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Mesothelioma Treatment

By , MD, PhD

Malignant mesothelioma represents an uncommon disease, most often associated with occupational asbestos exposure, with a steady increase in incidence worldwide. Mesotheliomas are almost universally considered a fatal malignancy, and until recently the treatment options were limited and often ineffective.

Current treatment modalities for malignant mesothelioma can be classified into radiotherapy, chemotherapy and radical procedures such as surgery. Palliative measures are also often employed with the primary aim to remove pleural effusions and prevent their recurrence; hence symptoms such as chest pain and dyspnea (in cases of pleural mesothelioma) can be relieved.

Radiotherapy

Radiotherapy is frequently used in order to control local tumor growth; an occasional regression of the disease can be seen, although there is no evidence that radiotherapy alone can affect survival rates. Therefore it is usually used as a part of multimodal approach, most often combined with surgery.

When administering radiotherapy as an adjuvant therapy after surgical extrapleural pneumonectomy or pleurectomy/decortication, patients are usually treated with conventional radiation techniques using anterior and posterior fields that encompass the entire part of the chest stricken with disease.

Highly complex intensity-modulated radiation therapy (IMRT) techniques allow more effective sparing of normal tissues, thus providing safer and less toxic treatment with better efficacy. This way higher radiation doses are also delivered to the tumor target. Arc therapy or helical tomotherapy are rotational radiotherapeutic methods that deliver radiation from even more beam angles.

Radiation therapy has a limited role in peritoneal mesothelioma, hence it is not used in most medical centers. The treatment for advanced primary pericardial mesothelioma is usually palliative due to the tumors resistance to radiotherapy and chemotherapy.

Chemotherapy

Monotherapy with single cytotoxic drugs seldom gives a significant result in the treatment of malignant pleural mesothelioma, but combination regimens with novel drugs and standard molecules are showing better clinical responses and benefits. According to the results of phase II/III studies, pemetrexed (a multitarget folate pathway inhibitor) in combination with platinum derivatives, and the cisplatin/gemcitabine associations represent a front-line chemotherapy.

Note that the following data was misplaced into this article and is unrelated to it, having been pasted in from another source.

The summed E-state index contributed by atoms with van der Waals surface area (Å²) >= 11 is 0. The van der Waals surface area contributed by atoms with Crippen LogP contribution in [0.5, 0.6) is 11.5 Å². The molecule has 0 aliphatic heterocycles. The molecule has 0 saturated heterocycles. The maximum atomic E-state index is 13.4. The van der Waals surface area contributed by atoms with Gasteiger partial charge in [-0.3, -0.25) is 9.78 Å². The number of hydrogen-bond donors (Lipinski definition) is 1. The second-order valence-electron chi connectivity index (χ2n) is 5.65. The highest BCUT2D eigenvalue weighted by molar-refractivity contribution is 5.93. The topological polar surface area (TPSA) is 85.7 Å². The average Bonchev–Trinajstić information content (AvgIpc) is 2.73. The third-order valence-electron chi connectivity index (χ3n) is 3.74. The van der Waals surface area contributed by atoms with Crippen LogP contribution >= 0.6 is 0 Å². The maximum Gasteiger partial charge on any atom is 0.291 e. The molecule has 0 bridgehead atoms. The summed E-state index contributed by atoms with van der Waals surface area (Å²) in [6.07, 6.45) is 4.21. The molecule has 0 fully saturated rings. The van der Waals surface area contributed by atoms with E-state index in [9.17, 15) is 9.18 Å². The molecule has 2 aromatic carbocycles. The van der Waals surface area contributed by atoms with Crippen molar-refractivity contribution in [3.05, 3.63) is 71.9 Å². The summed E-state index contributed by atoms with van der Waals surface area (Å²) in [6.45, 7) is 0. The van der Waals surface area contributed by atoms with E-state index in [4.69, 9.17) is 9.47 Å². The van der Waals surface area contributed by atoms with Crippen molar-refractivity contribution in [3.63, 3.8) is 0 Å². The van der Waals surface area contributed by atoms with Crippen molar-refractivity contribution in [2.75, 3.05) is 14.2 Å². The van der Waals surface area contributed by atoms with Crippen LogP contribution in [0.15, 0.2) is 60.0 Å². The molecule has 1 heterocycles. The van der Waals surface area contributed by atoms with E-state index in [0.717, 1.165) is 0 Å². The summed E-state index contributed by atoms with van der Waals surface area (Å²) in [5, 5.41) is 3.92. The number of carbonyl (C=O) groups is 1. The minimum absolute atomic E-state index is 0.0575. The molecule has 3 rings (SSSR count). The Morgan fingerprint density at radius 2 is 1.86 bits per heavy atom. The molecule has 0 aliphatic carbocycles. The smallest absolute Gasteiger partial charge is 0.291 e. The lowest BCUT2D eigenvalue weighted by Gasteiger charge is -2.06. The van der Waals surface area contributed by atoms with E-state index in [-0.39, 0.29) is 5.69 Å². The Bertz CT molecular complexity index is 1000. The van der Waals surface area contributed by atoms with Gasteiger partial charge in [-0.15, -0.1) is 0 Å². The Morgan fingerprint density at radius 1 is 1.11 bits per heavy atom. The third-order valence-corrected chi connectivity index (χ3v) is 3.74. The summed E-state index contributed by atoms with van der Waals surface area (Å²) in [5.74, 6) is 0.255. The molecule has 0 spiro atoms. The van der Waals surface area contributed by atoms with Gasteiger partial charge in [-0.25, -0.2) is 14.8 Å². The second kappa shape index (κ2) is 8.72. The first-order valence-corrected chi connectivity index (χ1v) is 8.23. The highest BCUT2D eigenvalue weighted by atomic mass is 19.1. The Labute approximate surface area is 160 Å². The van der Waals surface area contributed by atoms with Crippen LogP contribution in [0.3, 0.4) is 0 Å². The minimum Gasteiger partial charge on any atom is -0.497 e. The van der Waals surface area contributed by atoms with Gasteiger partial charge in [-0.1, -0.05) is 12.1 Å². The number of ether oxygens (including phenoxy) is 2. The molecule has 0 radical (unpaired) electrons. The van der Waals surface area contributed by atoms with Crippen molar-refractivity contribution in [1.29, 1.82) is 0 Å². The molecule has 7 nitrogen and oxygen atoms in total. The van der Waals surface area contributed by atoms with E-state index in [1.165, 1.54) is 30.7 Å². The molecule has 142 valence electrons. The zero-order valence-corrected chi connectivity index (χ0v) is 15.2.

Vinorelbine as a single agent and combination of mitomycin C, vinblastine and cisplatin have also been validated as a good symptom relief approach with acceptable toxicity. Histone deacetylase inhibitors and antiangiogenic agents also show noteworthy promise as targeted therapies, but are yet to reach daily practice.

Chemotherapy has an important role in palliative care of peritoneal mesotheliomas. It can be administered systemically or directly into the abdomen, with continuous hyperthermic peritoneal perfusion showing the best response rate of 84.6%. The most studied agent is cisplatin with proven activity in one quarter of all patients.

Surgery

Main goals of surgery in treating malignant pleural mesothelioma (taking into account the framework of a multimodal approach) is the resection of all macroscopic disease together with the delivery of chemotherapy and radiation. The surgical options available to attain this goal include extrapleural pneumonectomy, pleurectomy/decortication and in some instances surgical pleurodesis via video assisted thoracoscopic surgery.

Some medical centers recommend pleurectomy/decortication as a method of choice for patients with compromised function of the lungs or heart, old age or certain comorbidities, in order to remove the bulk of the tumor while sparing pulmonary function at the same time.

Appropriate knowledge of similarities and differences between all the aforementioned techniques is pivotal in understanding the complex issues surrounding patient selection, adequate diagnosis, staging, preoperative assessment, perioperative management, as well as adjuvant treatment.

Cytoreductive surgery followed by intraperitoneal hyperthermic perfusion represents a standard approach for resectable peritoneal mesotheliomas. Pericardiectomy can be attempted for pericardial mesotheliomas, but the procedure is often unsuccessful because the pericardium can be densely adherent to the myocardium.

Further Reading

Last Updated: Jan 11, 2015

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